Σάββατο, 26 Μαρτίου 2016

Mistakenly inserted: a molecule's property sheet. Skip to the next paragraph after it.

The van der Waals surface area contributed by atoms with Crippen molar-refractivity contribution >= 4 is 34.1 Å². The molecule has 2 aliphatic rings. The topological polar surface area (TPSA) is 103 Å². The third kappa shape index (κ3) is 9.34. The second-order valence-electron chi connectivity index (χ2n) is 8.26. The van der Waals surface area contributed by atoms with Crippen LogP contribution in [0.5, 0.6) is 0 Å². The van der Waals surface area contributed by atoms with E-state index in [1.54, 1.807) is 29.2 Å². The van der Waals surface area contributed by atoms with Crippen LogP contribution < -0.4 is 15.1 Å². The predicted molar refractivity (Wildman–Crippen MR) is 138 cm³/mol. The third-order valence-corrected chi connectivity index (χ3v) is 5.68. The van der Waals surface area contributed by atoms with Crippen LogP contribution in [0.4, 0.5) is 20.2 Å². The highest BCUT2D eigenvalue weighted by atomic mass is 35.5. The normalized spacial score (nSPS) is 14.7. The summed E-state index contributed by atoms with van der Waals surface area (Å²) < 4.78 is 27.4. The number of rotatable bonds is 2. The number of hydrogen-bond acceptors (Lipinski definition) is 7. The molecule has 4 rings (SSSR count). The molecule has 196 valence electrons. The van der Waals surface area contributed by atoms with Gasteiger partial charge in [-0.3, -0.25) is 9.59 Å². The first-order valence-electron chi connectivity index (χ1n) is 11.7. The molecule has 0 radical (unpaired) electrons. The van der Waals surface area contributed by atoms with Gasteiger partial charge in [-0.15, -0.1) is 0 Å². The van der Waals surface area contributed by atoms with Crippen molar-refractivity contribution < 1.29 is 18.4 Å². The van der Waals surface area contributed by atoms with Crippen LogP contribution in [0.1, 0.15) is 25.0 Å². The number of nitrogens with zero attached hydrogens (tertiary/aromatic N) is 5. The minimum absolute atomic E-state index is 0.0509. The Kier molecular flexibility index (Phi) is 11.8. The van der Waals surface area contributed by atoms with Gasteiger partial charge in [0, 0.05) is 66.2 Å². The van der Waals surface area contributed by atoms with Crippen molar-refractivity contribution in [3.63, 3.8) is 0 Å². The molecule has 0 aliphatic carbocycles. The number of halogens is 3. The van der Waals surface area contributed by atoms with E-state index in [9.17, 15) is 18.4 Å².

The Great Roman Civil War of Julius Caesar in Greece and Hellenistic Orient